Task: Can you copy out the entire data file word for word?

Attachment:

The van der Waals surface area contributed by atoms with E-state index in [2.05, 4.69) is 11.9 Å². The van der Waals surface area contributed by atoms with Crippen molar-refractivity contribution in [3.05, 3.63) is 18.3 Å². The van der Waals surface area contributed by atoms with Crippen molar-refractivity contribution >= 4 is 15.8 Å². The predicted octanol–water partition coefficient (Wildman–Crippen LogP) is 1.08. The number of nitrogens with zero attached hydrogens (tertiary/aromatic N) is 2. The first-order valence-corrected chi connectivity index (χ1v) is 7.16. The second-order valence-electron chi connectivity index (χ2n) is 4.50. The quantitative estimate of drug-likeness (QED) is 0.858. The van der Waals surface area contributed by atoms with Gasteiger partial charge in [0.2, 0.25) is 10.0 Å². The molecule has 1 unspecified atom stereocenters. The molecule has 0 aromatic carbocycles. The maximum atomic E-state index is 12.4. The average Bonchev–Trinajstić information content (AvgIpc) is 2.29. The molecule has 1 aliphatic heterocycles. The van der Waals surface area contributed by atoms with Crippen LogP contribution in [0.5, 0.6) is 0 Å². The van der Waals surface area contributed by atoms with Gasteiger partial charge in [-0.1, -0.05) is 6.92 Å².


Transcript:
The van der Waals surface area contributed by atoms with E-state index in [2.05, 4.69) is 11.9 Å². The van der Waals surface area contributed by atoms with Crippen molar-refractivity contribution in [3.05, 3.63) is 18.3 Å². The van der Waals surface area contributed by atoms with Crippen molar-refractivity contribution >= 4 is 15.8 Å². The predicted octanol–water partition coefficient (Wildman–Crippen LogP) is 1.08. The number of nitrogens with zero attached hydrogens (tertiary/aromatic N) is 2. The first-order valence-corrected chi connectivity index (χ1v) is 7.16. The second-order valence-electron chi connectivity index (χ2n) is 4.50. The quantitative estimate of drug-likeness (QED) is 0.858. The van der Waals surface area contributed by atoms with Gasteiger partial charge in [0.2, 0.25) is 10.0 Å². The molecule has 1 unspecified atom stereocenters. The molecule has 0 aromatic carbocycles. The maximum atomic E-state index is 12.4. The average Bonchev–Trinajstić information content (AvgIpc) is 2.29. The molecule has 1 aliphatic heterocycles. The van der Waals surface area contributed by atoms with Crippen LogP contribution in [0.5, 0.6) is 0 Å². The van der Waals surface area contributed by atoms with Gasteiger partial charge in [-0.1, -0.05) is 6.92 Å².